The front door of my childhood home in Memphis was the turning point. My parents had been having a hard time; my dad was complaining about Mom’s forgetfulness and Mom was distraught about Dad’s nagging. As the confusion and concern deepened around my mother’s decreasing memory and increasingly odd behavior, my brother Dan and I decided we needed to do something to cheer up my parents. He lived in Chicago and I lived in Kansas City—we decided to fly to Memphis and surprise my mother for mother’s day. We talked to my father –we wanted to dress up as presents. Dad was to be home when we arrived, to let us in the house, then bring Mom into the living room for her surprise.

Picture1Dan and I met at the Memphis airport. We drove to Walgreen’s and bought shining wrapping paper, tape and bows. We parked down the street from our house and stood on the sidewalk, wrapping each other all around in paper and topping us off with bows. Then we hobbled up to our house and tapped on the door. Dad’s car was in the driveway but he didn’t answer.

We tapped louder. We knocked. We rang the bell. Meanwhile, it was quite hot in Memphis and we were sweating under our gala wrappings. Finally, we heard footsteps and my mother’s wavering voice, “Who is it?”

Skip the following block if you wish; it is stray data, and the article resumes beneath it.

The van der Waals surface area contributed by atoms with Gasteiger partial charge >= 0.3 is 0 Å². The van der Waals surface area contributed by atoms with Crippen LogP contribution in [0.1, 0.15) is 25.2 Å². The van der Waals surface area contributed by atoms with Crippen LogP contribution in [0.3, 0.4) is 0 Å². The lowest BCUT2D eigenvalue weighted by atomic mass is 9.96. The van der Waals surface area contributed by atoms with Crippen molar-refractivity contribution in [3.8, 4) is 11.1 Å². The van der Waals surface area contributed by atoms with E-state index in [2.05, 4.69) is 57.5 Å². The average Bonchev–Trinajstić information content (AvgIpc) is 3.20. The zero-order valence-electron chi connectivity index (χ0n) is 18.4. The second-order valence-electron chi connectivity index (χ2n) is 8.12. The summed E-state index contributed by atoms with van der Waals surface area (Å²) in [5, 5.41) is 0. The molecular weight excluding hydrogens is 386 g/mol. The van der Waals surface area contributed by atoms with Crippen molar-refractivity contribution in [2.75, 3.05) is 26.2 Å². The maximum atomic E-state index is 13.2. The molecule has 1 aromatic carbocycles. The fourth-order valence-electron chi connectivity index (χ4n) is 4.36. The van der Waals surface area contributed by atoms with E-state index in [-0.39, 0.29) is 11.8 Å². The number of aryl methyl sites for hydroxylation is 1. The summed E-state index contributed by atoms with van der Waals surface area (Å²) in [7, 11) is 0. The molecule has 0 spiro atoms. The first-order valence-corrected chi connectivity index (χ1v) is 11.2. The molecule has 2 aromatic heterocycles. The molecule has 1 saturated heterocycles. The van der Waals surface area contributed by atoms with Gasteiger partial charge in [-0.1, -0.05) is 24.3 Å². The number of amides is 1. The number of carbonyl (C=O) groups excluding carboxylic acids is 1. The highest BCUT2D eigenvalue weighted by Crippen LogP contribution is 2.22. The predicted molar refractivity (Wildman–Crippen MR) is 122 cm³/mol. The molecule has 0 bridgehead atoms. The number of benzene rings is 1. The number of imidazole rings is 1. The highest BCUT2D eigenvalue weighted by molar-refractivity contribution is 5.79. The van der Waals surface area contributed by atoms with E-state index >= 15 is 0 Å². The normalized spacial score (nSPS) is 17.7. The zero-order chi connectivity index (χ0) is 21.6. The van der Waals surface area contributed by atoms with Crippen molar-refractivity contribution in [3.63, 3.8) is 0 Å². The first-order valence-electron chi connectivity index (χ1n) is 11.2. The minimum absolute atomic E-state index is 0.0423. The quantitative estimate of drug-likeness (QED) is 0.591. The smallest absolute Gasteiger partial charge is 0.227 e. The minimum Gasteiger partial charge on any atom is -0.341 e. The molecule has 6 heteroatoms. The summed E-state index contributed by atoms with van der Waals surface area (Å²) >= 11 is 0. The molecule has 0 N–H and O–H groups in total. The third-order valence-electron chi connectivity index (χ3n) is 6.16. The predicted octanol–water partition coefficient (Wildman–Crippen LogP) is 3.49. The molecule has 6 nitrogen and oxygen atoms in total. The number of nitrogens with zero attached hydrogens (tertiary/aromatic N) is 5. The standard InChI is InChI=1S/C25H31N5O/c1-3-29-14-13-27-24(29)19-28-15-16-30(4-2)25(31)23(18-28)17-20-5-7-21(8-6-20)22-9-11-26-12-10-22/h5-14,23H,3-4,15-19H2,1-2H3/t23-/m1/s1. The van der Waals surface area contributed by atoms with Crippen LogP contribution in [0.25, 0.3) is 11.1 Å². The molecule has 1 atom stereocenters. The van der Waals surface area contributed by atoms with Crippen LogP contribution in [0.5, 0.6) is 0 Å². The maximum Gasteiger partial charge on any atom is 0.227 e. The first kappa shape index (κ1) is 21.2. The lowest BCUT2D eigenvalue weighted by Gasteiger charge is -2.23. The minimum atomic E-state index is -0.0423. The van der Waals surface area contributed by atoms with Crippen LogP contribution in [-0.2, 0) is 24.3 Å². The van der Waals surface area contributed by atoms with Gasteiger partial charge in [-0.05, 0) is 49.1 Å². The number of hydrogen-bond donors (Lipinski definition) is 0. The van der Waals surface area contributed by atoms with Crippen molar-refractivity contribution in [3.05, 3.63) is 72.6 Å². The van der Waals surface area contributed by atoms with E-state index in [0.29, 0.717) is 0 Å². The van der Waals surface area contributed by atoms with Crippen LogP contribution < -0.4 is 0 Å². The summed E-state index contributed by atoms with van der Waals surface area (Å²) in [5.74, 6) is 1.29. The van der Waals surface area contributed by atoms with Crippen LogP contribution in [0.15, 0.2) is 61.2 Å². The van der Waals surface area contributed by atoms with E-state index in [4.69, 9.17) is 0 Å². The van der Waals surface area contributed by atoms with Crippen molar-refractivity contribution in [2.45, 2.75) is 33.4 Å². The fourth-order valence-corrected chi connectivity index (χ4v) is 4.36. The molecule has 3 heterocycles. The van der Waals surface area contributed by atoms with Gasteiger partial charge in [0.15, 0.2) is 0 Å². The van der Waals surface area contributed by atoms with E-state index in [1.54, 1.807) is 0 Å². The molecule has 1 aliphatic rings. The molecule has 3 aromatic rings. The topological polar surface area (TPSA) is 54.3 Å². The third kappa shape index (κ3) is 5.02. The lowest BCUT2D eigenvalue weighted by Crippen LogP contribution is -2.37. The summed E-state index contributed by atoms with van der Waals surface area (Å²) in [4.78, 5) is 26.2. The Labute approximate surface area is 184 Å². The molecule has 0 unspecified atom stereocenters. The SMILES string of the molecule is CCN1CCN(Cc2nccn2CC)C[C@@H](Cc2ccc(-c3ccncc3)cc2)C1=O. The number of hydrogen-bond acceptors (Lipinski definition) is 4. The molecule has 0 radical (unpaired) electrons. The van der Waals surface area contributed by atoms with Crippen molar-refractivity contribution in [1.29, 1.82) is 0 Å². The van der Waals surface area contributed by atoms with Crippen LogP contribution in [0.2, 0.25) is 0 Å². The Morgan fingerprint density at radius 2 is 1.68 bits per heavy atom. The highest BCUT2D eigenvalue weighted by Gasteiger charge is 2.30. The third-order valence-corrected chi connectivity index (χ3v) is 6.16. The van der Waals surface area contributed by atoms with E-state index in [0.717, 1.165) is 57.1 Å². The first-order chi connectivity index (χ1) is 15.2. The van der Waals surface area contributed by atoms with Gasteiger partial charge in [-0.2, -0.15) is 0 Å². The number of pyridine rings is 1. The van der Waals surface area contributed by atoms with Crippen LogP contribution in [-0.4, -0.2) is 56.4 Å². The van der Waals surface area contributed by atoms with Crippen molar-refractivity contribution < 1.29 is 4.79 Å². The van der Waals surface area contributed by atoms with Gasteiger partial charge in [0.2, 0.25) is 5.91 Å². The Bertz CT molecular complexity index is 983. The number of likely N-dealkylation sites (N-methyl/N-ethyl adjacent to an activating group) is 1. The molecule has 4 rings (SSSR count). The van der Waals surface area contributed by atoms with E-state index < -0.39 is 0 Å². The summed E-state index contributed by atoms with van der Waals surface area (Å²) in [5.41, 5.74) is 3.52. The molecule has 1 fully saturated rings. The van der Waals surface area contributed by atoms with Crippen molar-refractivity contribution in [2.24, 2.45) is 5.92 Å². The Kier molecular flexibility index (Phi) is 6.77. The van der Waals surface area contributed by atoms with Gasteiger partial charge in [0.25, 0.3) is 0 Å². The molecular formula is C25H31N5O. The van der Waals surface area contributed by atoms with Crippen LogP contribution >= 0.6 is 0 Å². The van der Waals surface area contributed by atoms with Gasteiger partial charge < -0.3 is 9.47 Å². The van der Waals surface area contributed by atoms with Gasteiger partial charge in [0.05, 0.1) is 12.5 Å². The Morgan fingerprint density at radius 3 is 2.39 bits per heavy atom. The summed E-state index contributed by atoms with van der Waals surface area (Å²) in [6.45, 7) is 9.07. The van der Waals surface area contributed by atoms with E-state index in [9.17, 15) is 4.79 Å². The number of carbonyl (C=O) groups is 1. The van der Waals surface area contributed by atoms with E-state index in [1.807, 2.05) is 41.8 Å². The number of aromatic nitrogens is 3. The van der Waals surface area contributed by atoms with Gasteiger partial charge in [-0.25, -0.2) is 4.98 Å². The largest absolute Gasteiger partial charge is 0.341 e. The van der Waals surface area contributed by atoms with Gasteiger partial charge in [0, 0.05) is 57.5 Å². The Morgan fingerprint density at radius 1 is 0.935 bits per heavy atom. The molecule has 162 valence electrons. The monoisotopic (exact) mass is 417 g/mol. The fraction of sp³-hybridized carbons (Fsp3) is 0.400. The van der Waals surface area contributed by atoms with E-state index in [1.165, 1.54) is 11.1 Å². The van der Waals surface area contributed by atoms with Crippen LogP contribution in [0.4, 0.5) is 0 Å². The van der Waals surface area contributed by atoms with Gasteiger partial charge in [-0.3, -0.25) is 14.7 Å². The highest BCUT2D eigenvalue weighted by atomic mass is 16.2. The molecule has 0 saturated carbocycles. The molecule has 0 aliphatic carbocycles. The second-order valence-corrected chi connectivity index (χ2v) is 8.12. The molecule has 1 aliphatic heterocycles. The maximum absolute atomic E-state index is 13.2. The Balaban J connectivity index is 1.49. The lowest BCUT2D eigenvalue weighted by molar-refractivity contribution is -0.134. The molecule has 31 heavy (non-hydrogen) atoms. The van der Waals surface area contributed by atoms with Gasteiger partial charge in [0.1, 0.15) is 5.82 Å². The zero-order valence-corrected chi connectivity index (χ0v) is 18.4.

“It’s Debbie and Dan,” we said.

“Who?” Mom sounded suspicious.

We imagined her peering out the keyhole and seeing these two shining beings; perhaps we looked like creatures from outer space.

I took the bow off my head and said, “Mom, it’s your daughter and son. It’s OK to let us in.”

“I can’t,” Mom said.

“It’s all right,” I encouraged. “Where’s Dad?”

“I don’t know,” Mom said, sounding very lost. “Who are you?”

“Debbie and Dan, your son and daughter,” Dan said.

We heard fumbling with the door.

“I can’t get the lock open,” Mom said.Picture2

Dan and I looked at each other. Our mother could not open the door to the house where she had lived for 40 some years. That was a moment of realization—a moment of admitting this condition was more enduring and more serious that I had been willing to take in.

That door, which had always opened to my mother and my father, now opened me up to my journey to the land of dementia. Suddenly, I seemed to have a new set of parents–the father was suddenly emotional and turning to me for advice and a mother who was constantly forgetful and looking at me with sweet scared eyes wondering what she should do next.

Eventually my parents sold their house and moved into a retirement community near me in Kansas City. My journey with my mother through her Alzheimer’s led us from that community to assisted living, to a psych ward, to an Alzheimer’s unit and then finally into a long-term care facility. During that multi-year journey I focused on finding gifts and blessings in the caregivers experience and I concentrated on staying connected with my mother throughout the stages of Alzheimer’s.

Picture3In this blog I hope to share with you some of the many bits of wisdom I learned during that journey. I also hope to highlight the creative aspects of the caregiver’s journey. And I hope to learn from you. What are your gifts and blessings and how has the being part of someone’s journey through Alzheimer’s informed your life?

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Filed under Caregiving, Inspiration